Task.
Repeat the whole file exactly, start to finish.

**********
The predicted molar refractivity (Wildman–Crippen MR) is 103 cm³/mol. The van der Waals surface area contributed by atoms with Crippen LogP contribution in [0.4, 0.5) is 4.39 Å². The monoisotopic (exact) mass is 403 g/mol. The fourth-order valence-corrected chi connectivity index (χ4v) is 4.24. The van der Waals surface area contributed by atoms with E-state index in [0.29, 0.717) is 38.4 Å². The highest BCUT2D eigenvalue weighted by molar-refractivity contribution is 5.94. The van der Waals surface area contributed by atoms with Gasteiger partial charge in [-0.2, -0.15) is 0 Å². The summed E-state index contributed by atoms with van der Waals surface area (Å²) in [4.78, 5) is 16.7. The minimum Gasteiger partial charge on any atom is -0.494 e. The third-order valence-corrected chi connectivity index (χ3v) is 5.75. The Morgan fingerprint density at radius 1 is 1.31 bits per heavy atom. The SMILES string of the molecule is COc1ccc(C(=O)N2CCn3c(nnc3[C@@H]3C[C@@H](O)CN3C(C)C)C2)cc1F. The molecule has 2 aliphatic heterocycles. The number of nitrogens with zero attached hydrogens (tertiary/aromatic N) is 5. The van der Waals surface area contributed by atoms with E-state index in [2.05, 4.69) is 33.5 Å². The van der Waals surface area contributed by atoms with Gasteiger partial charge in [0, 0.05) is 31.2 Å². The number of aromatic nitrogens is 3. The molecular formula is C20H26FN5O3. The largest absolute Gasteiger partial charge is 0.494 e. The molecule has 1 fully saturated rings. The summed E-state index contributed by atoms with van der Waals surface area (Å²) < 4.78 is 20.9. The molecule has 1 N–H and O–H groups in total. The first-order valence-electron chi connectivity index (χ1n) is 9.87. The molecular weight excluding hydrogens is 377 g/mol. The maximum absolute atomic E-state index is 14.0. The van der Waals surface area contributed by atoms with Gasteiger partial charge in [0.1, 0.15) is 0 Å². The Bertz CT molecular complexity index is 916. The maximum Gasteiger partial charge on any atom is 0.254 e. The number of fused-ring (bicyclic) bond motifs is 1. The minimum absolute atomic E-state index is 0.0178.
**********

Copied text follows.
The predicted molar refractivity (Wildman–Crippen MR) is 103 cm³/mol. The van der Waals surface area contributed by atoms with Crippen LogP contribution in [0.4, 0.5) is 4.39 Å². The monoisotopic (exact) mass is 403 g/mol. The fourth-order valence-corrected chi connectivity index (χ4v) is 4.24. The van der Waals surface area contributed by atoms with E-state index in [0.29, 0.717) is 38.4 Å². The highest BCUT2D eigenvalue weighted by molar-refractivity contribution is 5.94. The van der Waals surface area contributed by atoms with Gasteiger partial charge in [-0.2, -0.15) is 0 Å². The summed E-state index contributed by atoms with van der Waals surface area (Å²) in [4.78, 5) is 16.7. The minimum Gasteiger partial charge on any atom is -0.494 e. The third-order valence-corrected chi connectivity index (χ3v) is 5.75. The Morgan fingerprint density at radius 1 is 1.31 bits per heavy atom. The SMILES string of the molecule is COc1ccc(C(=O)N2CCn3c(nnc3[C@@H]3C[C@@H](O)CN3C(C)C)C2)cc1F. The molecule has 2 aliphatic heterocycles. The number of nitrogens with zero attached hydrogens (tertiary/aromatic N) is 5. The van der Waals surface area contributed by atoms with E-state index in [2.05, 4.69) is 33.5 Å². The van der Waals surface area contributed by atoms with Gasteiger partial charge in [0, 0.05) is 31.2 Å². The number of aromatic nitrogens is 3. The molecular formula is C20H26FN5O3. The largest absolute Gasteiger partial charge is 0.494 e. The molecule has 1 fully saturated rings. The summed E-state index contributed by atoms with van der Waals surface area (Å²) < 4.78 is 20.9. The molecule has 1 N–H and O–H groups in total. The first-order valence-electron chi connectivity index (χ1n) is 9.87. The molecular weight excluding hydrogens is 377 g/mol. The maximum absolute atomic E-state index is 14.0. The van der Waals surface area contributed by atoms with Gasteiger partial charge in [0.1, 0.15) is 0 Å². The Bertz CT molecular complexity index is 916. The maximum Gasteiger partial charge on any atom is 0.254 e. The number of fused-ring (bicyclic) bond motifs is 1. The minimum absolute atomic E-state index is 0.0178.